HOWEVER (and this is a big however), the Lord did not require the Israelites to offer their firstborn as sacrifices on the altar. Instead, they were to redeem their firstborn children by the payment of five shekels to the priest (Exodus 13:11-15; 34:19-20; Numbers 3:44-51; 18:15-17). When Israelites practiced child sacrifice, they typically did so to Molech or other gods—not to Yahweh—and Yahweh condemned such practices (Leviticus 18:21; 20:2-5; Deuteronomy 18:10; 1 Kings 11:5; Psalm 106:37-38; Ezekiel 16:20-21; 23:37-39).
We must conclude, then, that the offering of a firstborn as a sacrifice would not please the Lord. Such an offering would constitute a grave sin.
MICAH 6:8. WHAT DOES YAHWEH REQUIRE OF YOU?
8He has shown you, O man, what is good.
What does Yahweh require of you, but to act justly (Hebrew: mis∙pat),
to love mercy, and to walk humbly with your God?
“He has shown you, O man, what is good“ (v. 8a). Verse 6a asks what the worshiper must do to please the Lord. Verses 6b-7 suggests various possibilities, all of which involve some sort of sacrificial offering.
However, the prophet takes the idea of pleasing the Lord in an entirely different direction. He doesn’t say that the offering of sacrifices is bad. Such offerings, after all, are required by Jewish law. However, the focus of this verse is not on external acts, such as the offering of sacrifices, but on attitudes that come from the deepest part of a person’s life—from the heart—and manifest themselves in positive actions toward God and fellow humans.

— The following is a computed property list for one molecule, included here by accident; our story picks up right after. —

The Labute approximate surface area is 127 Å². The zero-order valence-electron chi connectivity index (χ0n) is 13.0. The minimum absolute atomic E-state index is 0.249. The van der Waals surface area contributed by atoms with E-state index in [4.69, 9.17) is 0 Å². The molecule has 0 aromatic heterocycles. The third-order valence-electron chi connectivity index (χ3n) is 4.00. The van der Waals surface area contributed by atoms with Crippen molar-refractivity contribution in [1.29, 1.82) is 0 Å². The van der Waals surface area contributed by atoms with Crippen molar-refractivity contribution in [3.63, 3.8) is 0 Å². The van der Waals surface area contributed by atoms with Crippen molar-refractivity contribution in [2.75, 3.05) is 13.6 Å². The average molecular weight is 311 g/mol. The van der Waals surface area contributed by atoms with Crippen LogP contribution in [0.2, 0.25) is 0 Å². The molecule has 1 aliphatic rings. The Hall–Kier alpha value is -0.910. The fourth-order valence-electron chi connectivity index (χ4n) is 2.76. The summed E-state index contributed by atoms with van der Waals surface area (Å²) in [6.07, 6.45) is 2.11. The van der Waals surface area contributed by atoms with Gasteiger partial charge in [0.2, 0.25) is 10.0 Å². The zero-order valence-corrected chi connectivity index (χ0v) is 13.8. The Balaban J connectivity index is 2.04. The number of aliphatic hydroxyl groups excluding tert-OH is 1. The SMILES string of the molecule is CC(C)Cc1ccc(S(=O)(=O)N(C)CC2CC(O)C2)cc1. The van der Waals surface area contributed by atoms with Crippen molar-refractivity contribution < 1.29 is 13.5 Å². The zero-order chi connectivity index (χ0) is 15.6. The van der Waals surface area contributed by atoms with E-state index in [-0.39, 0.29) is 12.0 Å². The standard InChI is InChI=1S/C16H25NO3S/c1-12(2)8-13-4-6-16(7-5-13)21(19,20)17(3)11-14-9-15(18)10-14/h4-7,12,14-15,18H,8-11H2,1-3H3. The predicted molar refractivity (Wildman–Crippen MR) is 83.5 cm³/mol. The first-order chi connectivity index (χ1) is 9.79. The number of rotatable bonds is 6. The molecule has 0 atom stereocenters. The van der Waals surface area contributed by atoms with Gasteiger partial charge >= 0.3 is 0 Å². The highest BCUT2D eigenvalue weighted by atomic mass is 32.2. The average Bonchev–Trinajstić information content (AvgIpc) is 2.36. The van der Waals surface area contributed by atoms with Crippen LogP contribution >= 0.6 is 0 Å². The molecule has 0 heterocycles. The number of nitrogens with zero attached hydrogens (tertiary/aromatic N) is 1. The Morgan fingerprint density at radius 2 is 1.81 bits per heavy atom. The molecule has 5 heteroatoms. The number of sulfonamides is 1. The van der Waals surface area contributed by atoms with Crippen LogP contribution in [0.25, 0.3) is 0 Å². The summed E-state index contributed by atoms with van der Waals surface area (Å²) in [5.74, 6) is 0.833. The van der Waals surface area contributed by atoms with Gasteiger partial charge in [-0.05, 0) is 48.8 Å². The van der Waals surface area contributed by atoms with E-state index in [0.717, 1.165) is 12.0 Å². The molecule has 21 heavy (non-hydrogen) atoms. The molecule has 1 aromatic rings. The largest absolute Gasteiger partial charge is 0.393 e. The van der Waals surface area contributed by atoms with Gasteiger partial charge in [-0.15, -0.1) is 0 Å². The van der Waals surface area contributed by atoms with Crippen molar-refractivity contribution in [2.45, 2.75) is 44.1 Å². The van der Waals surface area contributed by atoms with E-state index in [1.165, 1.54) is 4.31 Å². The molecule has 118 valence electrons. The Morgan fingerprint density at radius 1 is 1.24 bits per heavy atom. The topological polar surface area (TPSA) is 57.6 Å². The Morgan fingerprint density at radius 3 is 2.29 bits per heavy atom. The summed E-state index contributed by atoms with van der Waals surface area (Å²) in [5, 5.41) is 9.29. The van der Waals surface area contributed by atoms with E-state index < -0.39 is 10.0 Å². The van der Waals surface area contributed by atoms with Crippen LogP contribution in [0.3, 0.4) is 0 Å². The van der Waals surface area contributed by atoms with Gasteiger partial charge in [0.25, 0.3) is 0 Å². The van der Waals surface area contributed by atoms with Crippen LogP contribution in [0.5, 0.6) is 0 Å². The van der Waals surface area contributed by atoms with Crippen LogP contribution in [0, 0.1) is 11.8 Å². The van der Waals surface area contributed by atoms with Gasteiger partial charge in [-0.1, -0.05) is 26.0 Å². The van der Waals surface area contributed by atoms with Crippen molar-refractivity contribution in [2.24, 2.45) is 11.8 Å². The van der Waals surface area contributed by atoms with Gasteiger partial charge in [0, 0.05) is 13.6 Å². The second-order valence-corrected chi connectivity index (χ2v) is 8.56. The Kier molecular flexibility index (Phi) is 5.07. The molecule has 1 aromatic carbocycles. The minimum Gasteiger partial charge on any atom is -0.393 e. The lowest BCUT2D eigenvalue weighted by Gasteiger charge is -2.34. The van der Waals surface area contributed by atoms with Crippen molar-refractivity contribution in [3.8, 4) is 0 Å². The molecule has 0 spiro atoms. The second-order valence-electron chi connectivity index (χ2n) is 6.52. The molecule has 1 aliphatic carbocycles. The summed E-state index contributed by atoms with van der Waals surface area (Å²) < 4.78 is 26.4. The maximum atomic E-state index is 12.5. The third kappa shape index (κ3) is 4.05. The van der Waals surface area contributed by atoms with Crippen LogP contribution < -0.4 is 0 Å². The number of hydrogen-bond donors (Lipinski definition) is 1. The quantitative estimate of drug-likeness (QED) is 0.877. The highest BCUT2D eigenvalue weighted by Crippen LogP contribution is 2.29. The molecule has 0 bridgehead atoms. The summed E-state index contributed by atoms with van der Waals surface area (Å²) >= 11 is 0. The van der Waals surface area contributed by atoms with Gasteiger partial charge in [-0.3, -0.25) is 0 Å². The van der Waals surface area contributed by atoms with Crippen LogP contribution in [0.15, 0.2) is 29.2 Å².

“What does Yahweh require of you, but to act justly (mis∙pat), to love mercy (he∙sed), and to walk humbly with your God?” (v. 8b). This verse is an excellent summary of true discipleship, because each of these three actions has many ramifications, as noted below. Biblical scholar J.M.P. Smith called it “The finest summary of the content of practical religion to be found in the OT” (Barker & Bailey, 112).
Verse 8 is an excellent candidate for memorization, because it says so much in so few words—and is so easily understood.
To really please God one must act in positive ways toward other humans and toward God. The prophet spells out three of those positive actions:
“to act justly (mis∙pat)“ (v. 8b1). Justice (mis·pat) and righteousness (seda·qa) are related. Justice involves bringing people into a right relationship with Yahweh and each other, and these right relationships produce righteous lives.
God’s law provides very specific guidance with regard to just behavior. Justice requires witnesses to be honest and impartial (Exodus 23:1-3, 6-8). It requires fair treatment in the courts for all people, but especially for people who have limited resources to defend themselves. It requires special consideration for widows, orphans, and other vulnerable people (Deuteronomy 24:17).
“to love mercy (hesed)“ (v. 8b2). The word he·sed has a rich variety of meanings—kindness, lovingkindness, mercy, goodness, faithfulness, or love. “When applied to Yahweh, hesed is fundamentally the expression of his loyalty and devotion to the solemn promises attached to the covenant” (Renn, 633-634).
Like the Greek word, agape, in the New Testament, he·sed is a word that involves action—kindness or love as expressed through kind or loving actions rather than just feelings.
“and to walk humbly with your God?” (v. 8b3). There are two components to walking humbly with our God: